Light and heavenly, meringue is little more than egg whites and sugar, whipped into clouds of pure delight and gently baked. Billows of it can be used to top a pie, but it’s equally wonderful on its own, too, piped into cookies, kisses, cakes, and nests for fresh fruit.
To prepare a basic meringue, separate the egg whites and place in a glass or metal bowl (plastic bowls can have a greasy film that prevents foaming). Try to separate the eggs without leaving any trace of yolk in the whites as the fat in the yolk can prevent the whites from developing the volume you want.
Add the lemon juice and using an egg beater, beat the egg whites until frothy. They should form what's called soft peaks. Peaks are the "hills" that pull up when removing the beaters from the foam. You'll know your peaks are soft when the tips gently fall over.
Gradually add the sugar, 1-2 tablespoons at a time until it is all incorporated and the peaks become glossy. Continue beating until the foam forms stiff peaks and all of the sugar has been dissolved. To test if the sugar has dissolved, rub the beaten meringue between your thumb and forefinger. If it feels gritty beat the eggs a few more seconds until smooth.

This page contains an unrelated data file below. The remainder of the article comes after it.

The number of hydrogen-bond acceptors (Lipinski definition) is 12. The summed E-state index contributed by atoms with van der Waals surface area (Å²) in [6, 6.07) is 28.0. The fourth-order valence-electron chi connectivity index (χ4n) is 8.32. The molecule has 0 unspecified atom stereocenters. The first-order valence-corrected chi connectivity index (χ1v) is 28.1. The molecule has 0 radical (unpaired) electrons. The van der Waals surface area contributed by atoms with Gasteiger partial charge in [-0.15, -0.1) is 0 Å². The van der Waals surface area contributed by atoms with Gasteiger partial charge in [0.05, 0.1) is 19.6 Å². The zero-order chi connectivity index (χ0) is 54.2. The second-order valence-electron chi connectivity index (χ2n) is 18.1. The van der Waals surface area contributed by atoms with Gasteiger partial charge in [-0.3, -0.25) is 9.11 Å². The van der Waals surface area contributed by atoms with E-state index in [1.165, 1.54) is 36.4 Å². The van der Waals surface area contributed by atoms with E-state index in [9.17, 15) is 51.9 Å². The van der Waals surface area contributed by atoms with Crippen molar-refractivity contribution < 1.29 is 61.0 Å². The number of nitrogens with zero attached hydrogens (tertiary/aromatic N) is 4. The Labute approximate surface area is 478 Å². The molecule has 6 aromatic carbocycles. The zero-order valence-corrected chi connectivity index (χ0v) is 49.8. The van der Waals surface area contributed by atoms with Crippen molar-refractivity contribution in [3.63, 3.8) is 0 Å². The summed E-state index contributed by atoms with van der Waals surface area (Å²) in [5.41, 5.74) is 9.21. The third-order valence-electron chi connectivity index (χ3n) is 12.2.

Pile your meringue onto your warm dessert and bake 425˚ F (218°C) for about 4 to 5 minutes - just enough to gently brown the peaks.
For a hard meringue, such as toffee kisses, you'll need to double the recipe above, and add a 1/4 teaspoon cream of tartar before ou add the sugar. Beat the eggs white until they form stiff, glossy peaks. Fold in 1 teaspoon of vanilla.
Preheat your oven to 275˚ F (135°C). Pipe or dollop the egg whites onto a parchment lined baking sheet, and bake until firm- about 30 minutes. Cool on wire rack before serving.
Store cooled meringues in an airtight container for 1 week or wrap well and freeze up to 1 month.